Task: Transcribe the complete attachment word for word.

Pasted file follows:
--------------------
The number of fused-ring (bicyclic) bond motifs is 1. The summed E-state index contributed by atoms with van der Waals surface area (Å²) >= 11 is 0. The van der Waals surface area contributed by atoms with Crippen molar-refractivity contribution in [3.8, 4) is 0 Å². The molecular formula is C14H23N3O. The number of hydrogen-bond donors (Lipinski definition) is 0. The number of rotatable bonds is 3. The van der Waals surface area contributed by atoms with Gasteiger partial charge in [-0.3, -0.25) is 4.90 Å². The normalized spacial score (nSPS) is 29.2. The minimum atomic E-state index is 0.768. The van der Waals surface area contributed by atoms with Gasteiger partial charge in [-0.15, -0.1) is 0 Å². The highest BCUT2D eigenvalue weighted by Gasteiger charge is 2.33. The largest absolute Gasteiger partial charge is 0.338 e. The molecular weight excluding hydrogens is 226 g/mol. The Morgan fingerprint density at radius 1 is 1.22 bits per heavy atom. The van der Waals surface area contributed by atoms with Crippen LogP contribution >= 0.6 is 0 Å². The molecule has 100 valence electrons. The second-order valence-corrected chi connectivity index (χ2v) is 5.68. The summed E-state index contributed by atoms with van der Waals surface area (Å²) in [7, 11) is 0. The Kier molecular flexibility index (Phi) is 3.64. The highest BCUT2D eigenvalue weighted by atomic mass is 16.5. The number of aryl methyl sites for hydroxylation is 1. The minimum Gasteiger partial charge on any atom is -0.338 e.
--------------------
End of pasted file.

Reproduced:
The number of fused-ring (bicyclic) bond motifs is 1. The summed E-state index contributed by atoms with van der Waals surface area (Å²) >= 11 is 0. The van der Waals surface area contributed by atoms with Crippen molar-refractivity contribution in [3.8, 4) is 0 Å². The molecular formula is C14H23N3O. The number of hydrogen-bond donors (Lipinski definition) is 0. The number of rotatable bonds is 3. The van der Waals surface area contributed by atoms with Gasteiger partial charge in [-0.3, -0.25) is 4.90 Å². The normalized spacial score (nSPS) is 29.2. The minimum atomic E-state index is 0.768. The van der Waals surface area contributed by atoms with Gasteiger partial charge in [-0.15, -0.1) is 0 Å². The highest BCUT2D eigenvalue weighted by Gasteiger charge is 2.33. The largest absolute Gasteiger partial charge is 0.338 e. The molecular weight excluding hydrogens is 226 g/mol. The Morgan fingerprint density at radius 1 is 1.22 bits per heavy atom. The van der Waals surface area contributed by atoms with Crippen LogP contribution >= 0.6 is 0 Å². The molecule has 100 valence electrons. The second-order valence-corrected chi connectivity index (χ2v) is 5.68. The summed E-state index contributed by atoms with van der Waals surface area (Å²) in [7, 11) is 0. The Kier molecular flexibility index (Phi) is 3.64. The highest BCUT2D eigenvalue weighted by atomic mass is 16.5. The number of aryl methyl sites for hydroxylation is 1. The minimum Gasteiger partial charge on any atom is -0.338 e.